But SITE is not the only firm that has found an enlightened, or at least a playful, sponsor. Ted Curtis, an Ohio architect, kept looking at the 36 abandoned Quaker Oats grain silos in Akron and thinking of ways to use them. Now, with financing from the Quaker Square Management Company, the silos (which once held 1.5 million bushels of grain) have been re-modeled into 144 24-foot round luxury hotel rooms, named the Quaker Square Hilton Inn.
Some of the projects are not as serious. Two of the pen-and-ink sketches are from David Macaulay's "Great Moments in Architecture," published recently by Houghton Mifflin Co. A Macaulay sketch is the poster for the show ($10 signed, $5 unsigned, with proceeds going to the AIA Foundation endowment). The drawing shows the "inflatable Cathedral," which according to its designer "creates a distinguished setting at a moment's notice." His other design is a supersized cinder block from "the Garden of Architectural Delights." The cinder block has a series of hanging gardens at different levels and sits upon a dais rimmed with pillars and a wall.
Dickson Carroll, another Washington artist who moonlights as an architect, has made a model/sculpture he calls "Uptown." It could be a building, Carroll thinks, for "the quiet and dignified elegance of aristocratic, old-world-charm Fifth Avenue, opposite Central Park."
Carroll planned it in the spirit of the older buildings that "dramatize the experience of entering." A sunken entrance is covered with knobby towers, surmounted by a canopy that looks as though it might fire off to the sky any minute. Two more winsome columns hold up a section surmounted by what looks like elephants holding up a block of a building with space port windows. The tippy top of what would be the main structure seems to be a dovecoat with doves serving the same purpose usually carried by carytids.
Carroll's other two models/sculptures in the show are called "Downtown" and "Midtown." Carroll likes to walk down the street and imagine that real buildings are now, or perhaps once were, themselves models for something larger.
The AIA/Octagon show includes some older architectural marvels including "Lucy the Margate Elephant." Lucy is one of three elephant-shaped buildings erected in 1881 along the East Coast by James V. Lafferty, a real-estate developer. The other two have long ago gone to the elephant graveyard, but Lucy has been a National Historic Landmark since 1976 and is open to the public. The show also includes the "Tail of the Pup" hot-dog stand from Los Angeles.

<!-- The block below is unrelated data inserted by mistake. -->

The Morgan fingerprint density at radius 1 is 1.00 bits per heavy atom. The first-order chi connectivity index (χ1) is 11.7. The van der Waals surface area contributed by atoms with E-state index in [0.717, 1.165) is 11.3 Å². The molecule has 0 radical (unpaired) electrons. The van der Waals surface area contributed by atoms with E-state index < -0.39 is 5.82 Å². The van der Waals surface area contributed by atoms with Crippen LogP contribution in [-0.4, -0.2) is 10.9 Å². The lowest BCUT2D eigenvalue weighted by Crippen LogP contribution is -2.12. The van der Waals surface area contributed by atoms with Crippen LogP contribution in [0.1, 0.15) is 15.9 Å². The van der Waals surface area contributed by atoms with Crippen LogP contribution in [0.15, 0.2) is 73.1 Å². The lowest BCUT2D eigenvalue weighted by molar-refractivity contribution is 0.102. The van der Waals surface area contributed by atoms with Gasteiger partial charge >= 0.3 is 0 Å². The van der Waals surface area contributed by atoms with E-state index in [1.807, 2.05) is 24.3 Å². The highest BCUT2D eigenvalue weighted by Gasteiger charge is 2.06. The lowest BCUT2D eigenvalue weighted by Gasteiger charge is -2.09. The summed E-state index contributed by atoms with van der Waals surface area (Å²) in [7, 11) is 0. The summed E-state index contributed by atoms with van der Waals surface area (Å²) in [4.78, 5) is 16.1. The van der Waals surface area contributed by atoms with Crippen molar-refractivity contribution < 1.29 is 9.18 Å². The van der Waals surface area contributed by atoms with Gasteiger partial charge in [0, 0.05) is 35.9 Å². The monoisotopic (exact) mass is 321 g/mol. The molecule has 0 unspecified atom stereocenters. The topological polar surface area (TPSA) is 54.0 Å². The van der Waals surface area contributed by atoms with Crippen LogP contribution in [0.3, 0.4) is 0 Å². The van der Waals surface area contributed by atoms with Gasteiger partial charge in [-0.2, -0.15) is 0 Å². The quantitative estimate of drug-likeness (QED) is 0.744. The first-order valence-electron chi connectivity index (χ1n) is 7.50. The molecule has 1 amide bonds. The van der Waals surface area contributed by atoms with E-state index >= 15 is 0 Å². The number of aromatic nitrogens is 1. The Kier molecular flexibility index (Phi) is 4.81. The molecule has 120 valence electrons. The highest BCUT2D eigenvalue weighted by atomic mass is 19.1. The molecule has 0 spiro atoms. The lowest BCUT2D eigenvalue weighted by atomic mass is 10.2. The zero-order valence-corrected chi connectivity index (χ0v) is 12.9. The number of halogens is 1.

Pop artist Claes Oldenburg alleges that all of his projects -- if he found someone with enough money -- would be buildable. The question is why? In the show is an Oldenburg proposal for a cathedral shaped like an enormous faucet to pour forth a Niagra of water, planned for a site in Lake Union, Seattle.
Oldenburg, for years, has thought about buildings in the shapes of three-way electrical plugs. He made plug sculptures in the mid '60s. And he has designed an electrical plugshaped crematorium, a chapel and a museum extension.
In 1967, Oldenburg drew a clothespin scaled to skyscraper size and titled it "Late Submission to the Chicago Tribune Architectural Competition of 1922." This spring, Stanley Tigerman with Stuart E. Cohen and Rhona Hoffman took Oldenburg's spoof one step further. They organized an exhibition called "Late Entries to the Chicago Tribune Tower Competition." Both the original competitions and the spoof competitions have been printed in a two volume set by Rizzoli. Robert A.M. Stern's model of his entry is included in the Octagon show. The design, suggested by Viennese architect Adolph Loos' entry in the original contest has a huge signboard around the top. Flat pilasters rise in a black-spandrel-glass and white-frosted-glass design. Not included in the show, but in the two volume set encompassing both competitions, are some funnier ones. William Turnbull Jr. proposes a simple facade with no building. Hans Tupker suggests a tower shaped like a Tommy gun. Donlyn Lyndon drew a tower topped with a T-shirt. Livesy/Rosenstein a giant baby's bottle -- and so on.